The foods you’ll be eliminating are the ones most known to cause allergic reactions: corn, soy, dairy, seafood, gluten-containing foods, pork, nuts, nightshades (think peppers and tomatoes), citrus fruits, and eggs.
You’ll remove them for 2-3 weeks to help clear out everything. Pay careful attention to how you feel. You’ll then reintroduce foods one at a time, looking for changes in mood or health. Anything that causes a negative reaction should be removed from your diet.
Here’s an easy-to-follow elimination diet plan.
NOTE: This is not intended to be a long-term diet. Removing entire food groups for a long period of time may cause nutrient deficiencies.
Figuring out what works well for you and what doesn’t can go a long way in helping to keep you healthy. A high performing immune system relies on eating the right foods, getting rid of sugar, and periodically cleaning out and resetting your immune system.
Sleep hacking: Give your immune system a break
Oftentimes, your parents were right a lot more than you care to admit. Sleep is just another one of those things.
Your body knows what it likes and what it needs. It’s why you get tired and it’s why sleep becomes a priority during life’s stressful events.
Sleep allows your immune system the breathing room it needs to get itself ready for the next day.
Based on extensive research, getting less than 7 hours of sleep a night has been known to negatively affect your immune system. That’s why your goal should be to get 7-9 hours of quality sleep each night.
It may seem like a commonsense bit of health advice (and it is), but you can hack your sleep.
Quick tips to help you get better sleep:
- Use blackout curtains or a sleep mask
- Turn your thermostat down (68 degrees F is about perfect)
- Have a bedtime routine (it doesn’t just work for infants)
- Use the dimmer or a softer light an hour before going to sleep
- Journal to reduce stray thoughts
- Meditate before bed
- Eat a small protein snack before bed
If you still feel tired even after getting 7-9 hours of sleep, any of these 7 surprising reasons might be the reason why. Or maybe you can’t sleep because you’re stressed.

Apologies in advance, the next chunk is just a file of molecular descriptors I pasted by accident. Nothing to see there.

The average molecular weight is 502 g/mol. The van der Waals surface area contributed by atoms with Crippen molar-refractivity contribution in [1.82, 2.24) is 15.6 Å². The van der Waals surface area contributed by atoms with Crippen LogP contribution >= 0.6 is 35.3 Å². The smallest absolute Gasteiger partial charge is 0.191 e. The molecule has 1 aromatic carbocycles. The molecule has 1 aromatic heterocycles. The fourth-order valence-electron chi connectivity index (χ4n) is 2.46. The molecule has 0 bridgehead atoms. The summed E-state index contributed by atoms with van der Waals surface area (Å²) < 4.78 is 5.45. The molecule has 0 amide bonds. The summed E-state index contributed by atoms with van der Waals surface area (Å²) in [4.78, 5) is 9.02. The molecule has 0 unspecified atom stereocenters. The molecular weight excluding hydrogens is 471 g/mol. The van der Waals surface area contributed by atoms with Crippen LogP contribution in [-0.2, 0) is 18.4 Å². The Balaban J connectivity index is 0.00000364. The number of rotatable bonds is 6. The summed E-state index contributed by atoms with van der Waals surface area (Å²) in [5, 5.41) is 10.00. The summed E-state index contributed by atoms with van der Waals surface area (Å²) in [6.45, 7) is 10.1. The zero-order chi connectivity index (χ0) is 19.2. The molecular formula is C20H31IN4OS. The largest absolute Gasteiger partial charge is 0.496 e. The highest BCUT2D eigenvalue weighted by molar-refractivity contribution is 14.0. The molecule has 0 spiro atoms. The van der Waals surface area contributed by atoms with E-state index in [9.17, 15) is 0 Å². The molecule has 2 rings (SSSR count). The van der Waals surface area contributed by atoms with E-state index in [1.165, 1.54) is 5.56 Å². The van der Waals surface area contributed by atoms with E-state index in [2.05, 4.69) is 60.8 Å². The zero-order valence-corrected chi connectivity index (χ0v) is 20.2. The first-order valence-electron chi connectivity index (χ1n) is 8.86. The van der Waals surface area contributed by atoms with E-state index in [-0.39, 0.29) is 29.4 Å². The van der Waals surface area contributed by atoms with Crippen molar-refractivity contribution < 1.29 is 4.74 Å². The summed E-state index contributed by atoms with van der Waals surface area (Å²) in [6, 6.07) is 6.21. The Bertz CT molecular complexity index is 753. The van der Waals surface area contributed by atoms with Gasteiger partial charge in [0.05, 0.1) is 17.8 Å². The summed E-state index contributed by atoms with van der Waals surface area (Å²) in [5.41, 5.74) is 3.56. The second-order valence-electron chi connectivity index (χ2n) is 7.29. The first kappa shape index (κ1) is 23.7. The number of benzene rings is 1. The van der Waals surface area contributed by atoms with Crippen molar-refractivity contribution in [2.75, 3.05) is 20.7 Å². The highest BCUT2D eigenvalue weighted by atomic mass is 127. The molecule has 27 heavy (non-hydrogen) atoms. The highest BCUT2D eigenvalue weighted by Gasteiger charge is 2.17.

Stress affects more than your mind
Relieving your everyday stress is more important than you probably realize. It can have an impact on your weight (in a way you don’t want it to), your gut, your brain, etc. But it can also suppress your immune system.
The difference between stress and everything else on this list is they’re relatively easy to change. But hacking your stress requires more (perceived) work.
After all, it’s seemingly endless. There never seems to be enough money, the unemployment rate is going up, and your kids decide the walls are too plain.
As much as people say stress is in your head, it’s actually in your body. Your body’s primary stress hormone, cortisol, is released by your adrenal glands. It increases glucose in your bloodstream and ships it to your brain—all in an effort to prepare you to fight or flee.
But it also down-regulates non-essential functions for fight-or-flight: like your immune system and your digestive system. When you fear for your life, this is helpful. When you’re not, well, let’s just say it’s less than ideal.
Hacking your stress is easier than you think
Say it with me: goosfabra. Or shout “Serenity now!”, if you prefer.
Joking aside, there’s a better solution that is almost as easy as yelling random words.
It may take you a little bit to get used to breathing this way, but it’s well worth it.
- Place a hand on your belly and the other on your chest.
- Slowly breathe in through your nose. The hand on your stomach should move while the one on your chest should stay in pretty much the same spot. If it looks like you have a Buddha belly, you’ve nailed it.
- Exhale through your mouth. It should be slightly opened.
You probably won’t immediately get this since we spend so much time chest breathing. The key is to focus on using your diaphragm.
Everything should be very gentle. Take a few minutes out of your day when you’re stressed, but also commit to deep breathing when you wake up and in the morning.
If you need some extra help getting to that happy space, these 29 tips can help.
Help your immune system work with you
Your immune system is what helps keep you healthy. There’s never been any doubt about its importance. These at-home tactics, gleaned from experts and research, can help support your immune health.
- Fast to help reset your immune system. Remember to break your fast correctly!
- Reduce your sugar intake.
- Try an elimination diet. You might find some good foods just aren’t good for you.
- Finally get some sleep. Your bed misses you.
- Breathe deep. Rather, practice deep breathing.
Hacking your immune system can help, but you shouldn’t be completely reliant on it. There are still a ton of great ways you can support your immune system, whether that’s with these 5 foods or our top tips.